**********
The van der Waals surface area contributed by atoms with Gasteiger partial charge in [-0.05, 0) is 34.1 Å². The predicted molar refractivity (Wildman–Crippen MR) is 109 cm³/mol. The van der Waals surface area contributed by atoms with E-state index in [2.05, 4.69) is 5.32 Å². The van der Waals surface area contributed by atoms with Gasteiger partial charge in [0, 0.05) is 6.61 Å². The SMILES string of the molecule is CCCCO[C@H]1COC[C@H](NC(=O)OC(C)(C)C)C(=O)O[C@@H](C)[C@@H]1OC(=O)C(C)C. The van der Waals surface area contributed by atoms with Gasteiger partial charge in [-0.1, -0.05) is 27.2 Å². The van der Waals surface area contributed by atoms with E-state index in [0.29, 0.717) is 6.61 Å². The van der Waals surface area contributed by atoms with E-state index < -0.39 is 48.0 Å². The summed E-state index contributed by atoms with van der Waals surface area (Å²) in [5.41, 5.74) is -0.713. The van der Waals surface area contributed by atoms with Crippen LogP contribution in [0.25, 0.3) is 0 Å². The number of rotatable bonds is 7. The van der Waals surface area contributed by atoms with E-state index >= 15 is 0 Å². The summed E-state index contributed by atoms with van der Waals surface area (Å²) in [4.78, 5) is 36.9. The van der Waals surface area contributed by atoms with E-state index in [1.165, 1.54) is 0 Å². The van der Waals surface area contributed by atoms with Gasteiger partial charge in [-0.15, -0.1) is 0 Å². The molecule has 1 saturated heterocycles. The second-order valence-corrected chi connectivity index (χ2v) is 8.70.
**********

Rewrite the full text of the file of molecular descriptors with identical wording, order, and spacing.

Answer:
The van der Waals surface area contributed by atoms with Gasteiger partial charge in [-0.05, 0) is 34.1 Å². The predicted molar refractivity (Wildman–Crippen MR) is 109 cm³/mol. The van der Waals surface area contributed by atoms with E-state index in [2.05, 4.69) is 5.32 Å². The van der Waals surface area contributed by atoms with Gasteiger partial charge in [0, 0.05) is 6.61 Å². The SMILES string of the molecule is CCCCO[C@H]1COC[C@H](NC(=O)OC(C)(C)C)C(=O)O[C@@H](C)[C@@H]1OC(=O)C(C)C. The van der Waals surface area contributed by atoms with Gasteiger partial charge in [-0.1, -0.05) is 27.2 Å². The van der Waals surface area contributed by atoms with E-state index in [0.29, 0.717) is 6.61 Å². The van der Waals surface area contributed by atoms with E-state index < -0.39 is 48.0 Å². The summed E-state index contributed by atoms with van der Waals surface area (Å²) in [5.41, 5.74) is -0.713. The van der Waals surface area contributed by atoms with Crippen LogP contribution in [0.25, 0.3) is 0 Å². The number of rotatable bonds is 7. The van der Waals surface area contributed by atoms with E-state index >= 15 is 0 Å². The summed E-state index contributed by atoms with van der Waals surface area (Å²) in [4.78, 5) is 36.9. The van der Waals surface area contributed by atoms with E-state index in [1.165, 1.54) is 0 Å². The van der Waals surface area contributed by atoms with Gasteiger partial charge in [-0.15, -0.1) is 0 Å². The molecule has 1 saturated heterocycles. The second-order valence-corrected chi connectivity index (χ2v) is 8.70.